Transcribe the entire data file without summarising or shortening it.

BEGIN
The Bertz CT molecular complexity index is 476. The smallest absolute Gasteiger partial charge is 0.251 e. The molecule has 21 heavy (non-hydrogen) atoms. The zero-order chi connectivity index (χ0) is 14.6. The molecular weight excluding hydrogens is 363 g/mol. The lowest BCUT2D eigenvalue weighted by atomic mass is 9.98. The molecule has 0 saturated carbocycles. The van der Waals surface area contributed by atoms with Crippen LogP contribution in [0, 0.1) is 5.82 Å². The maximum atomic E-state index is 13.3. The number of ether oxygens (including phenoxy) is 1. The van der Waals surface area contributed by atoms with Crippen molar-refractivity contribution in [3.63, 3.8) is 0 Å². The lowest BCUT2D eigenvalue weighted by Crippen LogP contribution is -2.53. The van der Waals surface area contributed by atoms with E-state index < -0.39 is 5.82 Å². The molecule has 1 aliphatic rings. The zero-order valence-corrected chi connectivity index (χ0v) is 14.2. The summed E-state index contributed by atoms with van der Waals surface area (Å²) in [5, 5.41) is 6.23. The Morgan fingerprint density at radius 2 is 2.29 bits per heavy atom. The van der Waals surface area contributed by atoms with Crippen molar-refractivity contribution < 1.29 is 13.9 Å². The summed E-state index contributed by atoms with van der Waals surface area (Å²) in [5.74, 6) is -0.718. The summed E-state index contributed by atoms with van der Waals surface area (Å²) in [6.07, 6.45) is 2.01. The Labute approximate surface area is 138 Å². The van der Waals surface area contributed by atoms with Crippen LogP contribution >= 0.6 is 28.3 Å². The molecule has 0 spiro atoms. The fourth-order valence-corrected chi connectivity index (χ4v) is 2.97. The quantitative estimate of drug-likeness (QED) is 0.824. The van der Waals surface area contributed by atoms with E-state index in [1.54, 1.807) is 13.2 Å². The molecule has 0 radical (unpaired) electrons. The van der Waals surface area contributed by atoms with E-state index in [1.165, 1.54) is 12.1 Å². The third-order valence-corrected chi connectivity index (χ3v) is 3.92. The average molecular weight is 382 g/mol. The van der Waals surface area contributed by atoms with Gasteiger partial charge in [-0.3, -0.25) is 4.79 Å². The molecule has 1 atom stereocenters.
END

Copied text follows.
The Bertz CT molecular complexity index is 476. The smallest absolute Gasteiger partial charge is 0.251 e. The molecule has 21 heavy (non-hydrogen) atoms. The zero-order chi connectivity index (χ0) is 14.6. The molecular weight excluding hydrogens is 363 g/mol. The lowest BCUT2D eigenvalue weighted by atomic mass is 9.98. The molecule has 0 saturated carbocycles. The van der Waals surface area contributed by atoms with Crippen LogP contribution in [0, 0.1) is 5.82 Å². The maximum atomic E-state index is 13.3. The number of ether oxygens (including phenoxy) is 1. The van der Waals surface area contributed by atoms with Crippen molar-refractivity contribution in [3.63, 3.8) is 0 Å². The lowest BCUT2D eigenvalue weighted by Crippen LogP contribution is -2.53. The van der Waals surface area contributed by atoms with E-state index < -0.39 is 5.82 Å². The molecule has 1 aliphatic rings. The zero-order valence-corrected chi connectivity index (χ0v) is 14.2. The summed E-state index contributed by atoms with van der Waals surface area (Å²) in [5, 5.41) is 6.23. The Morgan fingerprint density at radius 2 is 2.29 bits per heavy atom. The van der Waals surface area contributed by atoms with Crippen molar-refractivity contribution < 1.29 is 13.9 Å². The summed E-state index contributed by atoms with van der Waals surface area (Å²) in [5.74, 6) is -0.718. The summed E-state index contributed by atoms with van der Waals surface area (Å²) in [6.07, 6.45) is 2.01. The Labute approximate surface area is 138 Å². The van der Waals surface area contributed by atoms with Crippen LogP contribution >= 0.6 is 28.3 Å². The molecule has 0 spiro atoms. The fourth-order valence-corrected chi connectivity index (χ4v) is 2.97. The quantitative estimate of drug-likeness (QED) is 0.824. The van der Waals surface area contributed by atoms with E-state index in [1.54, 1.807) is 13.2 Å². The molecule has 0 radical (unpaired) electrons. The van der Waals surface area contributed by atoms with E-state index in [1.165, 1.54) is 12.1 Å². The third-order valence-corrected chi connectivity index (χ3v) is 3.92. The average molecular weight is 382 g/mol. The van der Waals surface area contributed by atoms with Gasteiger partial charge in [-0.3, -0.25) is 4.79 Å². The molecule has 1 atom stereocenters.